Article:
• @WeckarE., you can have it like this — <Line of dialogue>, — <description of who said that, or just what character was doing while or after saying the line>, — <line of dialogue cont'd (if there is need to)>. If your text is dialogue heavy (and not yet a play script), em-dash punctuation is good way to make it easier to read.
    – user28434
    Commented Apr 11, 2019 at 13:31
  • I have seen this style in old translations of Jules Verne, but not in anything more recent in English. i would avoid it (in US English) unless aiming at an antique feel. Commented Apr 12, 2019 at 0:05

As JonStonecash has said, the other choices would be jarring. I know that I expect quotation marks to indicate spoken dialogue.

While all are sound, the traditional quotation marks have the weight and benefit of tradition, rendering them invisible.

It is your book, but if you want readers to enjoy it, allow for the possibility that the punctuation you select can disturb immersion, if only briefly.

Quotation marks are so commonly used that the use of the others might make a reader pause and then go on - ah, yes, dialogue.


I haven't heard of or seen dashes or brackets being used to indicate dialogue. Primary teachers make up a lot of things, for example that you can't begin sentences with 'because'. It is because they have to simplify things.

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    Because they have to simplify things, primary teachers make up a lot of things. FTFY
    – CDspace
    Commented Apr 9, 2019 at 20:39
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    Dashes are really common on Brazillian Portuguese and other latin-based languages.
    – T. Sar
    Commented Apr 10, 2019 at 12:06
  • That's because dash use is country-specific. Some use them, some don't.
    – Overmind
    Commented Apr 11, 2019 at 12:10

«TEXT» and "TEXT" are use for quoting /citation. The marks are used at the beginning and the end of the cited text.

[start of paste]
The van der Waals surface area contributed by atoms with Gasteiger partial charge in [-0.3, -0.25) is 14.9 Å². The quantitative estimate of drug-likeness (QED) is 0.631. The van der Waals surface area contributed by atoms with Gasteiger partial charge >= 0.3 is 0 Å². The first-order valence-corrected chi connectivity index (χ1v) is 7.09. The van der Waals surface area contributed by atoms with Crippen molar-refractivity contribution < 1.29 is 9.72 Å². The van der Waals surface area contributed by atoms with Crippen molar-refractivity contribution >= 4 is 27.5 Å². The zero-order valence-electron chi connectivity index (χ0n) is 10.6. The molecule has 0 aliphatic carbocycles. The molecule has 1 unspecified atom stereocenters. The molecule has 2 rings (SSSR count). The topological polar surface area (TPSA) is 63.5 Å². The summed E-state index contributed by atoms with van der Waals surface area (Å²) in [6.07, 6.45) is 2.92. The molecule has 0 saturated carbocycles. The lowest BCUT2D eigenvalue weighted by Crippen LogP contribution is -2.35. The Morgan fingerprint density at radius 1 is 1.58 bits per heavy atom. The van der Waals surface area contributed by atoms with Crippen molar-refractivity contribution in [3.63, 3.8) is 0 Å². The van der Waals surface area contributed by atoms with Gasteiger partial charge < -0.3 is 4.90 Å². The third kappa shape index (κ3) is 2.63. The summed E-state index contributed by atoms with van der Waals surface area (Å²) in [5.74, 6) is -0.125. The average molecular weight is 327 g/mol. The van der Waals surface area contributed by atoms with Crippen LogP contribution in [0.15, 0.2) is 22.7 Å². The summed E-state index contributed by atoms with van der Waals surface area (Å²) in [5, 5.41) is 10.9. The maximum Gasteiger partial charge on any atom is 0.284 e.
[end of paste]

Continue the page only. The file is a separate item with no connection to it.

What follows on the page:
"Of all things, I liked books best."

«Let the future tell the truth, and evaluate each one according to his work and accomplishments. The present is theirs; the future, for which I have really worked, is mine.»

N. Tesla.

- TEXT is used for dialogue. Example:

 - Do you have some water ?

 - Yes.

 - It is cold ?

 - No.

Dash (-) can also be used as a pause line.


 –  What's your name ?

 –  Like my grandfather - Michael.

  • 「"…"」 is only used by people that both slept in writing lessons at school and did not ever come into contact with anything typographic. You mean 「“…”」 certainly. Similar for various kinds of dashes, with various widths of spaces around them; Unicode provides, thankfully.
    – mirabilos
    Commented Apr 11, 2019 at 12:05
  • Your comment is unclear. Note that this site re-formats certain characters. My initial dashes ended up as paragraph dots. Btw, [...] means more content was in that quote but it's not relevant to the point so it's skipped.
    – Overmind
    Commented Apr 11, 2019 at 12:12
  • My comment is completely clear and formatted correctly. I used Japanese quotation marks 「…」 to quote the quotation marks. (Still didn’t grok it? Don’t use straight quotes U+0022.)
    – mirabilos
    Commented Apr 11, 2019 at 12:33

I want to add a piece of trivia from a book a read. In the book, the author used two types of marking for dialogue. He used thing like

I was walking down the hallway, when I heard over my shoulder:

– Hey, dickface !

to express oral speech, and

«Hello» I answered.

to express conversations that where happening telepathically.

As you guessed, this book had a fantasy setting, and the author used both formats to easily inform the reader HOW the conversation was currently handled.